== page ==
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  • Writer's pictureJill Smith, RN

What Dad taught me about Alzheimer's Disease

Updated: Apr 23, 2020

"I know that I only know 30% of what I used to know"

My dad said this to me about a year before he passed away. I repeat this quote often in my classes. When dad said it to me he knew his capacity for intellectual comprehension was slipping away. He asked me a lot of questions about what was happening to him. At the time, I didn't know much about Alzheimers but we journeyed together doing the best with what we knew. Dad died on May 1, 2016; four years ago and this began a new journey for me - consulting and training others & honoring Dad's memory.

I often repeat Dad's words. They help us understand two ideas:

1. A person living with dementia spends much of their time trying to solve problems- perhaps even the whole day. Every detail of their day may produce conflict, confusion, and frustration. Dad's statement was his effort to problem solve what was happening to him.

What we are learning about best practices for caring for a person with dementia is that we are the key to their need to problem solve. We must problem solve with them and if we chose to ignore that role the conflicts, confusion and frustration will certainly increase as the disease progresses.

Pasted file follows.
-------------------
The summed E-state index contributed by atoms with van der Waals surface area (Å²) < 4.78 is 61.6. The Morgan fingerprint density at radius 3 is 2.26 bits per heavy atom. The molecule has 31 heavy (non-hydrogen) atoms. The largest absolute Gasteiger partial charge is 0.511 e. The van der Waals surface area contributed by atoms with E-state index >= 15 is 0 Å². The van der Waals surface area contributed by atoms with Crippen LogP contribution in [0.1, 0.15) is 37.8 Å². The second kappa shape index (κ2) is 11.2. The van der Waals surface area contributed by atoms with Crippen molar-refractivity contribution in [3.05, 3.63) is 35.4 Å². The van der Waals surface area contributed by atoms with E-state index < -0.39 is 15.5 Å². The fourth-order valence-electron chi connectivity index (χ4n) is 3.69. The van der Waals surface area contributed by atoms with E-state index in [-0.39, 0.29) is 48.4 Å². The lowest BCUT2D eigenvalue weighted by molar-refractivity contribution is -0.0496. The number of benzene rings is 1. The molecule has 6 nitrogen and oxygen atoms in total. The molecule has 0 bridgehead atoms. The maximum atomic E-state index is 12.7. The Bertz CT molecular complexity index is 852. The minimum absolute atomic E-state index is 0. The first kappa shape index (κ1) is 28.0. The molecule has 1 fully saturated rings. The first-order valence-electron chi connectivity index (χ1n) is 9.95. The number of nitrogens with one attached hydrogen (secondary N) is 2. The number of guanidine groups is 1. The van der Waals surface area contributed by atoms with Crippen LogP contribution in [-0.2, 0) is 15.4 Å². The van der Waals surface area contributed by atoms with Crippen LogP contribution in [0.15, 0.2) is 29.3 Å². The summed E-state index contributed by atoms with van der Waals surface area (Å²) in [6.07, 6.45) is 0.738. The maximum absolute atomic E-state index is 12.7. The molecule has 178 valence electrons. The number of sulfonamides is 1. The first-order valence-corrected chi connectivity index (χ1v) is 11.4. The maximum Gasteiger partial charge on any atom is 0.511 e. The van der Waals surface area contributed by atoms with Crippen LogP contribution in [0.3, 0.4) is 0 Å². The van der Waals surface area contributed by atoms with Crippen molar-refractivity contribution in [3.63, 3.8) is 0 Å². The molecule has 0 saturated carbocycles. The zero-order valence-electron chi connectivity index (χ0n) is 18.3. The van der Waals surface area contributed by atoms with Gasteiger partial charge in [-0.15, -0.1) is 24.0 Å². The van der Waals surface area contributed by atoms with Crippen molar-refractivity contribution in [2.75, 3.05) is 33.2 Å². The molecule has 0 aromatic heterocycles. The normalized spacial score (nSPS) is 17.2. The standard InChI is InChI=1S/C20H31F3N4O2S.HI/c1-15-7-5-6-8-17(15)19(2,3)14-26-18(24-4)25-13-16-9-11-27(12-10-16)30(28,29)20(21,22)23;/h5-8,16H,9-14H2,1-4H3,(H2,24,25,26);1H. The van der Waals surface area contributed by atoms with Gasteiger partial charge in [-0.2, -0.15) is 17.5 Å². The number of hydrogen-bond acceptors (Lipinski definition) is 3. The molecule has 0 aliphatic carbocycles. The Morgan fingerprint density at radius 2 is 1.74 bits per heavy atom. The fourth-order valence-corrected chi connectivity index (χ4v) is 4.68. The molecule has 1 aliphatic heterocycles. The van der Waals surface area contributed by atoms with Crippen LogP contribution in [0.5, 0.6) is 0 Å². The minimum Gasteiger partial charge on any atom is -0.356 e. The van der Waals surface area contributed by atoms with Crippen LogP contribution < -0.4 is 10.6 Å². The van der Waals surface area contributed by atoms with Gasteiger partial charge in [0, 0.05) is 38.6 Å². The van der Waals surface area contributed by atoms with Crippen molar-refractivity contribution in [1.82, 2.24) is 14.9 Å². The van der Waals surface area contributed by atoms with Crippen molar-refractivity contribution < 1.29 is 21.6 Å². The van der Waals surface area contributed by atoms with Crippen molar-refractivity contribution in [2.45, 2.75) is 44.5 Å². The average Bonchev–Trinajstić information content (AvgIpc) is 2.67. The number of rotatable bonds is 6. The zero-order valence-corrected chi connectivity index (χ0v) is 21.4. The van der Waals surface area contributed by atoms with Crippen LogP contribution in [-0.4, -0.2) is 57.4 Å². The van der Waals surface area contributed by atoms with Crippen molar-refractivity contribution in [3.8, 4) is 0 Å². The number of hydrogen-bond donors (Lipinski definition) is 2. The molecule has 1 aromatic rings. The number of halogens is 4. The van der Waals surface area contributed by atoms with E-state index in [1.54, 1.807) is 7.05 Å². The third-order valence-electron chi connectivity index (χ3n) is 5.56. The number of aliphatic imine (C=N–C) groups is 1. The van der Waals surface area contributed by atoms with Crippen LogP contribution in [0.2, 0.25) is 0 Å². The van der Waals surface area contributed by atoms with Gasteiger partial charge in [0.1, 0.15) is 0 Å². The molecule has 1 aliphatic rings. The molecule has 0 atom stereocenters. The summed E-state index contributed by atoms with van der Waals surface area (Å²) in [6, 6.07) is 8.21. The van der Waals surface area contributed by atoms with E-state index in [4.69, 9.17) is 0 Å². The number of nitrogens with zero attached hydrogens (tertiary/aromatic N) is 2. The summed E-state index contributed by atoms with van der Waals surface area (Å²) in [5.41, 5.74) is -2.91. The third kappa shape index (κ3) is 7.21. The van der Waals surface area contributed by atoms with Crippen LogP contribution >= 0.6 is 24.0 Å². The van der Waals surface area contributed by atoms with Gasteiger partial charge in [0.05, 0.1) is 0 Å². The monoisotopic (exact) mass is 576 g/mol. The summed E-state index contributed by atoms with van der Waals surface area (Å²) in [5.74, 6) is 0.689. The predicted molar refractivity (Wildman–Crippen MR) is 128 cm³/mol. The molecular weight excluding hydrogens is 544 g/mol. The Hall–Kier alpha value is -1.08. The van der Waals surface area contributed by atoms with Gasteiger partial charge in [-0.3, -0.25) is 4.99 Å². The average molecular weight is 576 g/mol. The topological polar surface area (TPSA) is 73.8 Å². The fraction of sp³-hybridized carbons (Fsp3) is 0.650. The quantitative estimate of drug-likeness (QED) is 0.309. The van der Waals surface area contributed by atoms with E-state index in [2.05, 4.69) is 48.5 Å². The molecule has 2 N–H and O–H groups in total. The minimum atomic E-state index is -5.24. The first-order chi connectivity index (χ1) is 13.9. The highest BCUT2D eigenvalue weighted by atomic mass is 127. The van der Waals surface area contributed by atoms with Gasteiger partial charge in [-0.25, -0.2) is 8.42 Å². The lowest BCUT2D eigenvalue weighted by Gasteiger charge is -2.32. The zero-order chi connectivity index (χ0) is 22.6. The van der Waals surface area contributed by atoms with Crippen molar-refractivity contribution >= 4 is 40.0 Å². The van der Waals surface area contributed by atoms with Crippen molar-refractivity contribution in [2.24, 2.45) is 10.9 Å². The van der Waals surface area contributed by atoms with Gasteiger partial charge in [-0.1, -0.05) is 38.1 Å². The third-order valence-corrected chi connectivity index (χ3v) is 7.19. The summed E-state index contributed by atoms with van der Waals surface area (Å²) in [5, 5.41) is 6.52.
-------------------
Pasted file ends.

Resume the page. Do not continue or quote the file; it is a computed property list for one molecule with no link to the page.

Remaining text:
2. Dad knew 'it' was happening to him. He figured out he had lost much - he even calculated it. He had a strong intellectual capacity and it probably soothed him to have created a percentage toward his loss. He knew that he didn't know what he used to know.

Sometimes family caregivers ask if their loved one is even aware of their brain change problems. While the disease is stealing so much of one's brain, we know that many connections still remain. Dad remained engaged in an effort to understand his disease as long as he could.

Eventually, Dad stopped asking questions about his disease. We starting talking about his younger years in the Navy - the same story every time - until their were no more words to express it.


Helping others to understand this disease produces a variety of emotions for me. It is rewarding to improve the life of persons who are living with dementia. In my work, I am often reminded of my dad. Sometimes I wish I could have him back so that I could do for him what I have learned to do for others. I always miss him, but its comforting to know that when I share his words, they will continue to bring life to others and that is enough for me. Thank you Dad.













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